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5 Simple Tricks To Bring Light and Shadow Into Your Designs

There’s just no escaping light and shadow — it’s everywhere you look. Everything you see reflects light and casts some sort of shadow. Visually, light and shadow help us make sense of what we see and help us understand texture, dimension, and perspective. [Updated January/04/2017]

So, as we try to make our designs on the Web more natural, moving and intuitive, a good understanding of light and shadow is pretty important. Here are 5 ways to better use light and shadow to polish your page designs and make them stand out on the screen.

Further Reading on SmashingMag: Link

A Quick Anatomy Of Light And Shadow Link

In the simple diagram below, we can see that the light source is coming from the left. The highlight is where the light is strongest, and the shadows fall on the side furthest from the light source. The appearance of light and shadow tells us a lot about the surfaces and textures in the image.


But what does this have to do with Web design, you ask?

If you’re trying to design rich, tactile interfaces and websites, light and shadow are your friends. In the same way that many classic artists made their paintings jump off the canvas, you can use light to give your designs depth and visual interest. Let’s get into it.

1. Using A Light Source Link

Perhaps the most important part of working with lighting is knowing where the light(s) is coming from. The light source will most likely determine where the highlights and shadows fall (although with Web design you can afford to bend these rules in places). If you’re working in Photoshop, you can use the “global light” effect so that all of your lighting effects follow the same light direction.

Controlling the source(s) of light in your designs (even if just with a linear or radial gradient) can help create atmosphere in your page designs. It can also help direct the eyes to a focal point in the design.

Examples on the Web Link

IKEA Get Growing!5 by Jason Zigrino


Dribbble shots UI6 by Worawaluns


2. Gradients Link

In the real world, very few things have a flat tone. Light and shade are on everything. Subtly using gradients is a great way to provide depth and makes things come to life on the screen.

The key with gradients is not to overdo them. If you’re using Photoshop, make use of layer styles for your gradients. This gives you the freedom to edit them at any point; it also means that if you resize the element, the gradient will rescale too.


Examples on the Web Link

This Book Store Website7 by Dwinawan is a lesson in subtle yet effective use of gradients to separate and organize content.


Music web application8 by Juraj Molnár


3. Highlights Link

Highlights can help balance shadows and should be used on the edges of objects closest to the light source. Highlights are often overlooked because when used effectively, you don’t even notice they’re there. And while not suited to every situation, a tiny highlight can make all the difference in polishing an interface. The “sharper” the highlight, the shinier the surface will appear.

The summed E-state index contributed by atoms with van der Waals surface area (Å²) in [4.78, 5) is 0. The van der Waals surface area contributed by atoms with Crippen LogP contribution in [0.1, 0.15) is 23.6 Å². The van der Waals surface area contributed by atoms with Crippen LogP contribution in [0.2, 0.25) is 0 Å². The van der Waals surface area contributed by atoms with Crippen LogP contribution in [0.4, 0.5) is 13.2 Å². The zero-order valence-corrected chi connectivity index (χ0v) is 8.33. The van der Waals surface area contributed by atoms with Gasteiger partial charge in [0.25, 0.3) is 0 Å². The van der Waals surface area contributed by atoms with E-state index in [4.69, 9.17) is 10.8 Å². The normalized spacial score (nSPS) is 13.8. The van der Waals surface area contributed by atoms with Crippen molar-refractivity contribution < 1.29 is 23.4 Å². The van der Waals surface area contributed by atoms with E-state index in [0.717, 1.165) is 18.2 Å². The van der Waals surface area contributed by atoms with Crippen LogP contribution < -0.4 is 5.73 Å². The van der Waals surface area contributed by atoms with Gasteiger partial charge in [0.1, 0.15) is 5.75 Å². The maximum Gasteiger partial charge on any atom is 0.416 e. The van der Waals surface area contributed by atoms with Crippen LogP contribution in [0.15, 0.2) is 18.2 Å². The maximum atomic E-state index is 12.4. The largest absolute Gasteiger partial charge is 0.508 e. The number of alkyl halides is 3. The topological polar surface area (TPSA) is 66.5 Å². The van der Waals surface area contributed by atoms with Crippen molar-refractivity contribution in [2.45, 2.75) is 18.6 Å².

To really appreciate highlights, we need to zoom in a bit close. A good trick for adding highlights is to work at 200% or more, because at 100% it can be hard to see what you’re doing clearly.

Examples on the Web Link

Icon Dock and Newism both used a semi-transparent white line on the page element’s top edge to give it a highlight. It’s barely noticeable but adds a bucket of polish to the design.

4. Basic Shadows Link

Like gradients, drop-shadows have become a staple of most Web designers. Shadows can really add visual depth and texture when used the right way. The key is not to overdo it.

The qualities of a shadow depend on the light direction and intensity, as well as the distance between the object and the surface where the shadow is cast. The stronger the light, the darker and sharper the shadow. The softer the light, the softer the shadow.


Examples on the Web Link

When it comes to online examples of drop-shadows, there are simply too many websites to choose from. When used cleverly, they can add a touch of dimension to even the most minimal design.

Nike Product Page9 by Ilja Miskov


5. Advanced Shadows Link

You can do a lot beyond basic drop-shadows to give elements a third dimension. Longer shadows are a great way to change the spatial relationship between objects on a page.

In the examples below, the same Coke can is given completely different positions in space depending on its shading and shadow.

Examples on the Web Link

Emotions by Mike10 cleverly uses shadow (and light) to turn the flat page into a floor.


Further Resources Link

Area for further articles and related resources.


Footnotes Link

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Rob Morris is an Australian designer based in Japan. He freelances for clients all over the world under the moniker Digitalmash. You can follow his adventures on Twitter.

  1. 1


  2. 2

    Simple yet so powerful. Love the one pixel lines and very subtle gradients.

  3. 3

    Very useful references, I’ll use them soon!!!

  4. 4

    brilliant, have been looking for something to kick start my understanding of this.
    thanks alot

  5. 5

    thanks so much

  6. 6

    Lukasz Bachur

    April 20, 2009 2:48 pm

    Very nice and helpful – these tricks are simple and effective. BTW: design of Mike Precious is lovely!

  7. 7

    Simon Harlinghausen

    April 20, 2009 3:07 pm